One of the great challenges of serving four churches is four potential set of headaches about maintenance - but I don't see anything in the gospel here which supports us using our buildings as clubhouses - isn't that the equivalent of burying the talent? - so we need to be more imaginative, more engaged, more prepared to have things get a bit messy in order to serve our neighbours, and through them to serve God.
Use those resources! Jesus says.


Saturday, 8 November 2008

Notes for Sunday

These may be even more 'note-like' than usual - since I'm not sure what kind of congregation we'll get on Sunday (whether we'll have any children present, whether there might be a bigger turnout than usual, etc, etc) so I'll have to play things a bit by ear.

Remembrance Amos 5: 18-24 Matthew 25: 1-13

What is the purpose of Remembrance Sunday ?
Surely this question is what they call a no-brainer – Remembrance – it’s for remembering – duh!
As a child I used to watch my grandad (who fought at the Somme) watching the festival of remembrance, with tears rolling down his cheeks as he watched the poppies fall in memory of his dead friends. We must not forget those who die at war.
But it’s not enough to remember, it’s not enough - even though it can be very costly if our memories are painful.

Of course it’s vital that we do not take for granted the lives laid down in war - but our Bible readings remind us that there is more to life than simply remembering – or even remembering and being grateful.

The prophet Amos delivers a very scathing message from God.
God does not want empty gestures or mere thoughts – ‘I hate, I despise your festivals’. God requires people to live what they proclaim – ‘let justice roll down like waters’.
Amos is warning people who feel they are OK because they are the people of God that it’s time to act. They talk of ‘the day of the lord’ – a time when God will come and sort everything out for good. On the day of the Lord, the wicked better watch out, because God will punish them. But Amos warns that God’s own people are not blameless, and that it’s not enough to rest back on your identity as God’s own. If the people of God are to truly be the people of God they must act like it, and not just talk like it.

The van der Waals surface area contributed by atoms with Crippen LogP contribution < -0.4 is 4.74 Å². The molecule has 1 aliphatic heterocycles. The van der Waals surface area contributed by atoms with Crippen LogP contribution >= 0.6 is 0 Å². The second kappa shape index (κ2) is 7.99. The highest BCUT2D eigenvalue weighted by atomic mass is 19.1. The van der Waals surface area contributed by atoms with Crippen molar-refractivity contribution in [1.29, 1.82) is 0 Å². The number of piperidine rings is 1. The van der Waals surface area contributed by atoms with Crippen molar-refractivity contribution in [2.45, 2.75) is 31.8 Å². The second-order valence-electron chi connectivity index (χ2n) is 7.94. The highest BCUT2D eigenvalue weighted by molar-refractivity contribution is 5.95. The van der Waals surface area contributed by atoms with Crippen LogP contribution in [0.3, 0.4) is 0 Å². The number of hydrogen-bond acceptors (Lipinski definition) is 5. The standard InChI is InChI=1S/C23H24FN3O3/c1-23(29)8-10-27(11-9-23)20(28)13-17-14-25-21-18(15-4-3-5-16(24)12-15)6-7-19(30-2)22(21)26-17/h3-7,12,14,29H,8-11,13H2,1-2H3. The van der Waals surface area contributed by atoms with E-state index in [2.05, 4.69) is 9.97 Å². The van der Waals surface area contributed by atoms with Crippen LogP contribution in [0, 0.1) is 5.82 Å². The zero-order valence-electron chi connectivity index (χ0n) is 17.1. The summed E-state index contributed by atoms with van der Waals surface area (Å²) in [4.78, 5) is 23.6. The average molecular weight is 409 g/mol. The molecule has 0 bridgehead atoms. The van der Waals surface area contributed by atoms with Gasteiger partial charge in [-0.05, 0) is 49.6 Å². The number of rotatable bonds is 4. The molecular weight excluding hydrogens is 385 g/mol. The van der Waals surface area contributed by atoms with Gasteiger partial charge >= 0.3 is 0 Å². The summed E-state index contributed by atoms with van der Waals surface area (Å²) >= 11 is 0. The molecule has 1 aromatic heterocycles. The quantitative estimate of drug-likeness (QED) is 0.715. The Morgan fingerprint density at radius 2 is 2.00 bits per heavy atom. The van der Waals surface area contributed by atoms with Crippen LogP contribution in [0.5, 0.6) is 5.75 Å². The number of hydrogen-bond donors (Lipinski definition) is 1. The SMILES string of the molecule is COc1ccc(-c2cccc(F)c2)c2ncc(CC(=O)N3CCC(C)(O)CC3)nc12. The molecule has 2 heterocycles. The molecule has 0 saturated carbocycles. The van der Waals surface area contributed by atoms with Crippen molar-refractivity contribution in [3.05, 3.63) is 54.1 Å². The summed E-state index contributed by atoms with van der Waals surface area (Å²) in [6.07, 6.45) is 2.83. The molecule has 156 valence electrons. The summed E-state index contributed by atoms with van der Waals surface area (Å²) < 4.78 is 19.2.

Similarly our remembrance of war must show itself in action – in a commitment to peace.
It is not enough to remember, even to cry, if we are not changed and our resolve to work for peace is not strengthened by our remembrance. Our remembrance should lead to our commitment to peace - not in spite of those who go to war, but in honour of them. We remember, we give thanks and we commit ourselves to peace in the future. Our remembrance should lead to action.

In the parable of the wise and foolish virgins, Jesus is also concerned about action. At many levels this is a strange parable. It comes in a little collection which are all about the final coming of God’s kingdom – what will happen on the ‘day of the Lord’, when time as we know it will end, and what followers of Jesus should do to be faithful.
The bit at the end of the parable ‘Keep awake therefore..’ doesn’t really fit the story – because all 10 of the bridesmaids fall asleep.
It’s not the lack of sleepiness that makes half of the10 wise – they are wise because they have done something to be ready for the coming of God’s party – they have gone out and bought spare oil.
They are wise because they wanted to see God’s kingdom come and they were willing to do something to get ready for it.

They didn’t just sit back and doze and wait for the arrival of the bridegroom and hope it would all be alright then – they were wise because they were active and prepared and they thought about what the coming of the bridegroom might mean.